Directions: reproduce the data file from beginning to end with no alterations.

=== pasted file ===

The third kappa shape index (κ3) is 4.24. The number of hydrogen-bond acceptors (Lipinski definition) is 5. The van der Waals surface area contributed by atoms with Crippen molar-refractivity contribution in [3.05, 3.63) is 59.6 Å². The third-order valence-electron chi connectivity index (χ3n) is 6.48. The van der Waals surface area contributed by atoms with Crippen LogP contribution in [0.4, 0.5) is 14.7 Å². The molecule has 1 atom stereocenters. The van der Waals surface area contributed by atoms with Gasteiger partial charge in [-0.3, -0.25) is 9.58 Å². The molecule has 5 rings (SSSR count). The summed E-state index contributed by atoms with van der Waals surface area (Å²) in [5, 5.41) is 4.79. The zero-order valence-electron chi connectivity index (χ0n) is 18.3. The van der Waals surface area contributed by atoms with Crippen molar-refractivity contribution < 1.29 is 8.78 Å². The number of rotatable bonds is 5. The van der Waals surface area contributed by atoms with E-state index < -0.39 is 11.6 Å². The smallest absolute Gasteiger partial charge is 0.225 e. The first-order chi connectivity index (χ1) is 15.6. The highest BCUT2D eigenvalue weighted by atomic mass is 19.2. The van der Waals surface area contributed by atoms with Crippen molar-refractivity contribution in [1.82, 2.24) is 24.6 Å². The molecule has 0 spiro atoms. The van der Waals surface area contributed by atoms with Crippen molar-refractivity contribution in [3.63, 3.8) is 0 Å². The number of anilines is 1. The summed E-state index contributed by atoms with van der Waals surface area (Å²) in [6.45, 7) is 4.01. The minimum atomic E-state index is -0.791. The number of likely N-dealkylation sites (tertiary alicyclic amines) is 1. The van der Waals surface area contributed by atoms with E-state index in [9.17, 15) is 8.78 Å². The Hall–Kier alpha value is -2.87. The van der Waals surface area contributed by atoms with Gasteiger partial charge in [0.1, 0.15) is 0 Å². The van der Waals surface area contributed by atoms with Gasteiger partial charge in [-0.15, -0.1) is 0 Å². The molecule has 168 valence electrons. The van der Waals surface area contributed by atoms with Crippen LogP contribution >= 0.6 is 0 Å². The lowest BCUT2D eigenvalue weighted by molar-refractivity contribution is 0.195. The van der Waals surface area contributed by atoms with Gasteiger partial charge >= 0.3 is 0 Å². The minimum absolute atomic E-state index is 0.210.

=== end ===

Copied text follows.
The third kappa shape index (κ3) is 4.24. The number of hydrogen-bond acceptors (Lipinski definition) is 5. The van der Waals surface area contributed by atoms with Crippen molar-refractivity contribution in [3.05, 3.63) is 59.6 Å². The third-order valence-electron chi connectivity index (χ3n) is 6.48. The van der Waals surface area contributed by atoms with Crippen LogP contribution in [0.4, 0.5) is 14.7 Å². The molecule has 1 atom stereocenters. The van der Waals surface area contributed by atoms with Gasteiger partial charge in [-0.3, -0.25) is 9.58 Å². The molecule has 5 rings (SSSR count). The summed E-state index contributed by atoms with van der Waals surface area (Å²) in [5, 5.41) is 4.79. The zero-order valence-electron chi connectivity index (χ0n) is 18.3. The van der Waals surface area contributed by atoms with Crippen molar-refractivity contribution < 1.29 is 8.78 Å². The number of rotatable bonds is 5. The van der Waals surface area contributed by atoms with E-state index < -0.39 is 11.6 Å². The smallest absolute Gasteiger partial charge is 0.225 e. The first-order chi connectivity index (χ1) is 15.6. The highest BCUT2D eigenvalue weighted by atomic mass is 19.2. The van der Waals surface area contributed by atoms with Crippen molar-refractivity contribution in [1.82, 2.24) is 24.6 Å². The molecule has 0 spiro atoms. The van der Waals surface area contributed by atoms with Crippen molar-refractivity contribution in [3.63, 3.8) is 0 Å². The number of anilines is 1. The summed E-state index contributed by atoms with van der Waals surface area (Å²) in [6.45, 7) is 4.01. The minimum atomic E-state index is -0.791. The number of likely N-dealkylation sites (tertiary alicyclic amines) is 1. The van der Waals surface area contributed by atoms with E-state index in [9.17, 15) is 8.78 Å². The Hall–Kier alpha value is -2.87. The van der Waals surface area contributed by atoms with Gasteiger partial charge in [0.1, 0.15) is 0 Å². The van der Waals surface area contributed by atoms with Gasteiger partial charge in [-0.15, -0.1) is 0 Å². The molecule has 168 valence electrons. The van der Waals surface area contributed by atoms with Crippen LogP contribution >= 0.6 is 0 Å². The lowest BCUT2D eigenvalue weighted by molar-refractivity contribution is 0.195. The van der Waals surface area contributed by atoms with Gasteiger partial charge >= 0.3 is 0 Å². The minimum absolute atomic E-state index is 0.210.